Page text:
Last October, Saks Fifth Avenue announced the appointment of Joe Gambino as vice president and general manager of The Saks Shops at Greenwich.
For Gambino, this new assignment offered something familiar. A Connecticut native, he had been out of state for the previous three years, holding similar positions at Saks stores in Philadelphia and Columbus, Ohio, and the return to his home state was gratifying.
But the assignment also offered something rather different. Unlike the flagship Saks Fifth Avenue in Manhattan and the retailer’s other stores in major cities, the Greenwich experience is smaller, more intimate and the antithesis of the one-stop-shopping approach that dominates retailing.
“Our customers in Greenwich love to shop in a boutique, intimate environment,” Gambino says. “To do that, the only way to expand was to go into four separate locations.”
In addition to the main Saks outlet on Greenwich Avenue, shoppers have three additional Saks stores within walking distance — the company’s first shoes-only store, 10022-SHOE, which opened in October; The Collective, a modern designer fashion offering that debuted in February; and The Vault, the first free-standing jewelry store within the Saks network.
In some ways, The Vault is a significant departure for Saks, which always had a jewelry component within the wider retail setting but never as the center of attention. The 6,000-square-foot Vault, Gambino says, seeks to differentiate itself by providing merchandise that cannot be found elsewhere.
“The majority of the vendors we carry are exclusive to Saks,” he adds. “Three of the vendors — Amsterdam Sauer, Anita Ko and Noor Fares — are being launched for the first time in Saks. A lot of the pieces we have over there are one-of-a-kind. When it comes to fine jewelry, people don’t want to see themselves coming and going on the avenue. They want to know they have the only piece out there.”
Gambino acknowledges that jewelry appreciation is a highly subjective matter, and he diplomatically sidesteps a potential gotcha question that seeks to separate good jewelry from great pieces.
“Jewelry is emotional,” he says. “What separates good from great is in the eye of the consumer. It’s what they want. There’s fashion jewelry; there’s more traditional gemstones; there’s edgier stuff. We have price points from $2,500 up. I wish I could say there was an average customer. It runs the gamut. It’s male; it’s female; it’s a more mature customer; it’s a more youthful customer. There is jewelry in there for everyone. And we have clients from Westchester, Fairfield County, even further up from New York state and Connecticut and customers coming up from New York City.”
Having worked in different parts of the country — prior to joining Saks, he was with Macy’s and Belk in New Jersey, North Carolina and Virginia — Gambino is aware that the one-size-fits-all never truly fits when syncing a retailer to a market. And failing to have an ongoing conversation with the wider community could isolate the retailer from the area’s social and economic life.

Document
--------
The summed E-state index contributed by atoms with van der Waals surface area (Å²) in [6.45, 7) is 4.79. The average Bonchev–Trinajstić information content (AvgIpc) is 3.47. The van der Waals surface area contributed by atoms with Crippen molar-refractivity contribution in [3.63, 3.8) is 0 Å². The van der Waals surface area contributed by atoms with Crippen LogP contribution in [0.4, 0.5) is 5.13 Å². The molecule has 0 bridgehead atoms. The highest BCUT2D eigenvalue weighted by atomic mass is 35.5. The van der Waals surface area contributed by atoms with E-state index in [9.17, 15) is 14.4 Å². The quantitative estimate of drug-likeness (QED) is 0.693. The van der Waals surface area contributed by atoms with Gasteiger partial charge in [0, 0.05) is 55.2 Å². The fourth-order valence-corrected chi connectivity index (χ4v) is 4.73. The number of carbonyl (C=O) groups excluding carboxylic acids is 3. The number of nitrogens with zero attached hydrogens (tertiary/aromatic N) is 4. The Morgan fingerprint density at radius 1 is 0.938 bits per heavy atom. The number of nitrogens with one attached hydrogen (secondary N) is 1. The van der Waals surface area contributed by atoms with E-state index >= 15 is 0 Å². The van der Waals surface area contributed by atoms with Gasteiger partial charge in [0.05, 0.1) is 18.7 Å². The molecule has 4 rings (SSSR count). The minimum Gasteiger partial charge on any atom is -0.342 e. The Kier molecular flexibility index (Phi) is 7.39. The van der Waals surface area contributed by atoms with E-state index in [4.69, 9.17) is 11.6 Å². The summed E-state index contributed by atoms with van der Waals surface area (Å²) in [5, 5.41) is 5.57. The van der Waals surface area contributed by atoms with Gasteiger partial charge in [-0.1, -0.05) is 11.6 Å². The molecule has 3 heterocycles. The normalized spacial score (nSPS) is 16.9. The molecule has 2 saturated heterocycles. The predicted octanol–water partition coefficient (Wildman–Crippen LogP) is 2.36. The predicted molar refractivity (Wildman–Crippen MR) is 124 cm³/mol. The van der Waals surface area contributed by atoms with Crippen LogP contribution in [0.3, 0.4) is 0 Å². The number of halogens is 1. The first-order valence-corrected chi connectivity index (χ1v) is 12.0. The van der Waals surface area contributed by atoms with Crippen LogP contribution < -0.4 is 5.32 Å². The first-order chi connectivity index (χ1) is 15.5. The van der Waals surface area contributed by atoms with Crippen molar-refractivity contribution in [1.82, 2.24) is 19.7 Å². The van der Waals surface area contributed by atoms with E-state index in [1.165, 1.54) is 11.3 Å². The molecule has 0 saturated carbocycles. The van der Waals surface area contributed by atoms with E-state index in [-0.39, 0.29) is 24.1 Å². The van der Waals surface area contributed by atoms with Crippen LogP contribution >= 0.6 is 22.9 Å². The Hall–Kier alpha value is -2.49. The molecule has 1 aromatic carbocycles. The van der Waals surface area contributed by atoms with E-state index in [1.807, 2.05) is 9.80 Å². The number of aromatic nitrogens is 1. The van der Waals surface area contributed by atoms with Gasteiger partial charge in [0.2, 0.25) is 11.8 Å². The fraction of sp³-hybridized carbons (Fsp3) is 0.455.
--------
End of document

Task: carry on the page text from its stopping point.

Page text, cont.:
“As a general manager, my focus is to key in on what is important to our clients and communicate that to the merchant organization and to make sure we have what that community stands for,” he says. “Our markets are so very different. Houston is a very different market from Greenwich, which is a very different market from San Francisco. We have to be unique in those places, because the sensibilities differ all over the country.”
For Greenwich, Gambino observes, the separate shops can create a potential problem with customers lugging bags back and forth across Greenwich Avenue. As a result, the Saks operation in Greenwich enables shoppers to aggregate their purchases for a free same-day delivery within an area encompassing 12 ZIP codes. (The Vault is not part of this service.) Gambino also stresses corporate social responsibility as a key element in being a good neighbor within the community. Saks has partnered with such local nonprofits as Greenwich Hospital, Greenwich United Way, the Greenwich International Film Festival and the Bruce Museum for supportive endeavors.
Of course, there is a wider community online, and Gambino is no stranger to the doom-and-gloom predictions of the internet’s potential destruction of the brick-and-mortar retailers. But he’s not buying that doomsday scenario, and instead highlights what he calls an “omnichannel approach to shopping,” where the digital world enhances traditional retailing instead of annihilating it.
“The customers changed the way they shop, and our response has to be very different than it was six months or a year ago,” he acknowledges. “It continues to evolve rapidly. We find people do a lot of research online. But ultimately, they want to come into the store. It’s no longer about getting in and out of a store quickly. It’s about, ‘Why am I in a store?’”
And why is Gambino still in the Saks store? Well, he is one man who honestly loves his job.
“When I put my feet on the floor in the morning, I’m excited to come to work,” he says, with a big smile. “I love the teams that I’ve worked with and I love our clients. Every day is something different, and it’s an exciting time to be in retail.”
For more, visit saks.com.